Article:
People are always surprised to learn that the Washington Generals, in their own way, have always tried to win. They are saddled with several significant disadvantages because, first and foremost, they are a part of the show. They must chase around the Globetrotters in their famous weave. They must allows balls to roll through their legs, down their back, off their heads … and night after night they have to fall for the ball-under-the-shirt trick and the ball-on-a-string trick. They must, above all else, make the Globetrotters look good. And, you know, the officials have also proven to be somewhat partial in how they call a game.
But for a few minutes at a time, every night, the Generals and Globetrotters just play basketball, no show, no tricks, no clowning, and this was always Red Klotz's favorite part. No one -- and I mean no one -- has ever loved basketball more. He played pro ball before the league was even called the NBA -- it was the Basketball Association of America (BAA) back then -- and he was the shortest player to ever be part of a championship team. He was listed at 5-foot-7. He was nowhere near 5-foot-7. He created the Washington General -- named in honor of Dwight Eisenhower -- and played and coached them for about a half century. He's 91, and even now, when he feels right, he goes to the court near his home on the shore and plays.
He can still shoot the set shot. He always could shoot the basketball.
And so, in those open moments, when the basketball was fair, when the officials called the game, when the crowd was settling in, when there was no weave and no half court shots and no player sitting on another players shoulder, he kept score. In his head. The Globetrotters, of course, were way better than the Generals -- bigger, stronger, faster, better. But not every night. Sometimes, when Red was really hitting his shots, when some of the players he had picked up from various small colleges were cohesive, they could play with the Globetrotters. Red Klotz loved that.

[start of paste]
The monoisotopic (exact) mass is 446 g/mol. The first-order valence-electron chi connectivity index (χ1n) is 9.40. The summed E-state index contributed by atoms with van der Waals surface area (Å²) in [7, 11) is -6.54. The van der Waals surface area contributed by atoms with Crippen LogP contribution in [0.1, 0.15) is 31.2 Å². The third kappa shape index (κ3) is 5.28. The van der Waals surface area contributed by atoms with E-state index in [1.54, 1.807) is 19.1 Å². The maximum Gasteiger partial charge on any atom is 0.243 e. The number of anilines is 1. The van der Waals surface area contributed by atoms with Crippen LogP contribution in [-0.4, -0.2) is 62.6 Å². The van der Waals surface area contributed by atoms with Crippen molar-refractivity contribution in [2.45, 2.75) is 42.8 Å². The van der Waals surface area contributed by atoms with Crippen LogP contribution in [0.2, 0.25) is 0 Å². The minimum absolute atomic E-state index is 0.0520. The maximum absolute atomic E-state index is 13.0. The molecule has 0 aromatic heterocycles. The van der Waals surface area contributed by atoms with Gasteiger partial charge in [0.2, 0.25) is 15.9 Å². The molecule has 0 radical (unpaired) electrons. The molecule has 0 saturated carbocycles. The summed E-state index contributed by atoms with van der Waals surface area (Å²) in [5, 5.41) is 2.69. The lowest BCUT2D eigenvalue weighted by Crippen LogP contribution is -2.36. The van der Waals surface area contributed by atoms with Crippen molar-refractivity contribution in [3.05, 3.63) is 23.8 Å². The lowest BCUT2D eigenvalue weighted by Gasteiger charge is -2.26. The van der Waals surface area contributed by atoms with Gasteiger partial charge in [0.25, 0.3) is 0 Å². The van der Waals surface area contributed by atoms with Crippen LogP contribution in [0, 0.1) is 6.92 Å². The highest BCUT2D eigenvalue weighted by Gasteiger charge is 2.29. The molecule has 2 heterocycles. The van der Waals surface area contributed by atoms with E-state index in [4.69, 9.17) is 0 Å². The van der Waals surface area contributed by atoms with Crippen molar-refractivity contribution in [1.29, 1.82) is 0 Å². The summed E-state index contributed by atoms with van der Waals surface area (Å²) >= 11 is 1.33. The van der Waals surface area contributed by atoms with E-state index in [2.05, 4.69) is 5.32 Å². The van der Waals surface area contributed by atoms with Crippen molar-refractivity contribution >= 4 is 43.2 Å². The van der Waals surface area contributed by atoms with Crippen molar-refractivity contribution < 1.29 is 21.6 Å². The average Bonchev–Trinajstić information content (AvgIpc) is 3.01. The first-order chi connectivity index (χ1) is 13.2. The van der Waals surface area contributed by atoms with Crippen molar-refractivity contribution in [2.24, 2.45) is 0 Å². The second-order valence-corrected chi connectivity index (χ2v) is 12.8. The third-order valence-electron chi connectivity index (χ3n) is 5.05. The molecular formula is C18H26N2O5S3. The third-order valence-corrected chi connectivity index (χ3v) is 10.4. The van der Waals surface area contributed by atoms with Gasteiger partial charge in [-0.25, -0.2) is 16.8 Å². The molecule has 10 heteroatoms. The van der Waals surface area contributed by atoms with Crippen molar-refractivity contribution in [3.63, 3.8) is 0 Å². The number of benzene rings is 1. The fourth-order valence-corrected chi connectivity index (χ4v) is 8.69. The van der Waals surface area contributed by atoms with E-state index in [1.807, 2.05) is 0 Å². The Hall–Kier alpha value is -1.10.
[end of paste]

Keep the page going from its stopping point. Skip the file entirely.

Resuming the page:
Globetrotters came and went, but Red Klotz stayed. And lost. Stayed. And lost some more. No one lost more games. Near his desk, in his house by the shore, there is a newspaper cover of some of America's most spectacular losers -- Al Gore, Charlie Brown, Rodney Dangerfield, Thomas Dewey, the horse called Sham that lost to Secretariat -- but it is Red Klotz's face that is at the center. The link I referenced above is about the only time his team ever officially beat the Globetrotters -- it was in Martin, Tenn., they were called the New Jersey Reds that night, and Klotz hit the long jumper that beat the Globies. Afterward, they soaked Klotz with orange soda because, let's face it, where would the Washington Generals (or New Jersey Reds) find champagne? The crowd booed mercilessly. Red Klotz, to this day, can hear those boos and they make him smile.
But over the years he stopped thinking about winning and losing the way most people do. He decided it had nothing to do with the final score. Instead, it had everything to do with the laughter of the crowd, the togetherness of teammates, the moment when you surprise yourself. It had everything to do with the look of respect he would sometimes get from Wilt Chamberlain or Meadowlark Lemon or Curly Neal. It had everything to do with doing the job well.
These days, Red Klotz lives in that beautiful little brick house on the shore with his beloved Gloria, and it was almost 75 years ago that they met on the sand out the window. Together, they look out that window over the ocean. "Every day, it looks different," he told me. "Every single day."
"Because of the weather?" I asked.
"Because of the ocean," he said.
Red Klotz doesn't need to be the Hall of Fame, not with the magical life he has lived. But he should be in the Hall. He should be in the Hall of Fame because he's the other side of the coin, because the Globetrotters needed the Generals, the comedians needed the straight man, and, beyond all that, because I imagine no one, not in the history of the world, shot a basketball at a hoop more times over a lifetime than Red Klotz. No one watched the ball rush through the rim, spin inside the net, fall gently to the ground more times than Red Klotz. No one made those shots in more countries, in more settings, on more surfaces, in more divergent weather. But, then he knew, he has long known, the magic of the Globetrotters is something not summed up by the weather or the travel or the final score.
The magic of the Globetrotters -- and Red Klotz understands this because he has lived it -- is that sometimes in this crazy world, everybody wins.